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Where does the rallying cry Black Lives Matter?

Three words chanted by the crowd. Inscribed on the placards, sometimes on faces, even on the slogan "Black Lives Matter" ("The lives of black matter" or "t

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Where does the rallying cry Black Lives Matter?

Three words chanted by the crowd. Inscribed on the placards, sometimes on faces, even on the slogan "Black Lives Matter" ("The lives of black matter" or "the life of The black account") was everywhere in the Tuesday, June 2, at the rallies organized in the memory of Adama Traore – a young black man of 24 years died in July 2019, two hours after his arrest. Rallies that echo the challenge of the historic course in the United States, after the murder of George Floyd in Minneapolis, an African-American, was asphyxiated by a white policeman. Rallying cry, movement, movement... where does the slogan "Black Lives Matter" (BLM) ?

read also : In Minneapolis, the protest has been politise

At the origin, it is a hashtag used on social networks and imagined by three activists black. On July 13, 2013, Alicia Garza, a writer and activist, learns the acquittal of George Zimmerman, who shot Trayvon Martin, an African-American 17-year-old. Under the blow of emotion, she writes a ticket of mood, and address a message : "Black People. I love you. I love us. Our lives matter" ("black People. I love you. I love us. Our lives count"). The artist and activist Patrisse Khan-Cullors he then responds : "Black Lives Matter". The trio will then be complemented by Opal Tometi, writer, american-nigerian, who will bring his experience of the social movements to try to structure the movement that is emerging.

A turning point in 2014 after the deaths of Eric Garner and Michael Brown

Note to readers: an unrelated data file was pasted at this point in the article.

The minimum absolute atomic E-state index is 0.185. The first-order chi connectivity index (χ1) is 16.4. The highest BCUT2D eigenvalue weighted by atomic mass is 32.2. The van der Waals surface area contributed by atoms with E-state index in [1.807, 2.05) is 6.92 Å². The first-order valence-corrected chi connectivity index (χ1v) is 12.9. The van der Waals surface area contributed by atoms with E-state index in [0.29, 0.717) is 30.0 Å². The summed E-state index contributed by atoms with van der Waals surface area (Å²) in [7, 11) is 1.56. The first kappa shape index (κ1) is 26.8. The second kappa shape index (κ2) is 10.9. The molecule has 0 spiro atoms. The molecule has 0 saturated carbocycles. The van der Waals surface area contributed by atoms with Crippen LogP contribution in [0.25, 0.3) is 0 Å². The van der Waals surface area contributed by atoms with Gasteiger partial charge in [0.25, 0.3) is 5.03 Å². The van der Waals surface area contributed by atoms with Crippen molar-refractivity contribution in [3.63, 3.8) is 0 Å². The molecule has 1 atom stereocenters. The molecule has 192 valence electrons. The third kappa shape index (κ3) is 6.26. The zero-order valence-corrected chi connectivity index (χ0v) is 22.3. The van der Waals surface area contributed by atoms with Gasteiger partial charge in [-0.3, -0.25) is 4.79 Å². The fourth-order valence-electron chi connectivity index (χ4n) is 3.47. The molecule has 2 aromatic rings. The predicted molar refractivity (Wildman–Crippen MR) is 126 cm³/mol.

The movement takes on a larger scale in 2014, after the death of Eric Garner, choked in New York by a police officer, and Michael Brown, a black teenager, 18-year-old, unarmed, shot dead by a white policeman in Ferguson, Missouri. The network "Black Lives Matter", until then an online platform, began to organize demonstrations to denounce the racism of the police forces in the us. The first will be held in August 2014 in Ferguson. Will be watching many demonstrations, "die-in" with activists lying on the ground, but also more radical actions such as the occupation of shopping centres or even the blocking of roads or rail. The movement advocates, however, non-violent actions.

new slogans will also shatter the gatherings, including "I can't Breathe" ("I can't breathe"), still used today to denounce the death of George Floyd. He was born into reality in 2014, after the death of Eric Garner. The latter, aged 44, was arrested by two plain-clothes police officers accusing it of illegally selling cigarettes, a crime for which he has already been arrested. He is ordered to put his hands in the back, what he refuses while lifting up his arms showing that he is not armed. One of the cops grabs him by the neck and the floor plate so that the key bottlenecks are prohibited since 1993 in New York. Eric Garner repeated eleven times "I can't breathe," before losing consciousness. He died at the hospital. Six years later, George Floyd will use the same words to try to alert the police put pressure on his neck with his knee.

"BLM has become a mass movement which is expressed only on the social networks, says Dewey Clayton, a political scientist at the university of Louisville. Even if social networks allow him always to mobilize." No leader does actually, but several activists share the management of twenty more local entities. "It is rather a sphere of influence, a set of positions in which a lot of people will recognize, but it is not a group or party because there is no figure, a leader, or a real structure, is Nicole Bacharan, historian and political scientist specializing in the United States. It is a rallying cry, a slogan that is just touched. Picked up by sports stars, it takes on a special resonance after the death of George Floyd".

SEE ALSO George Floyd: the moving tribute to his relatives in Minneapolis

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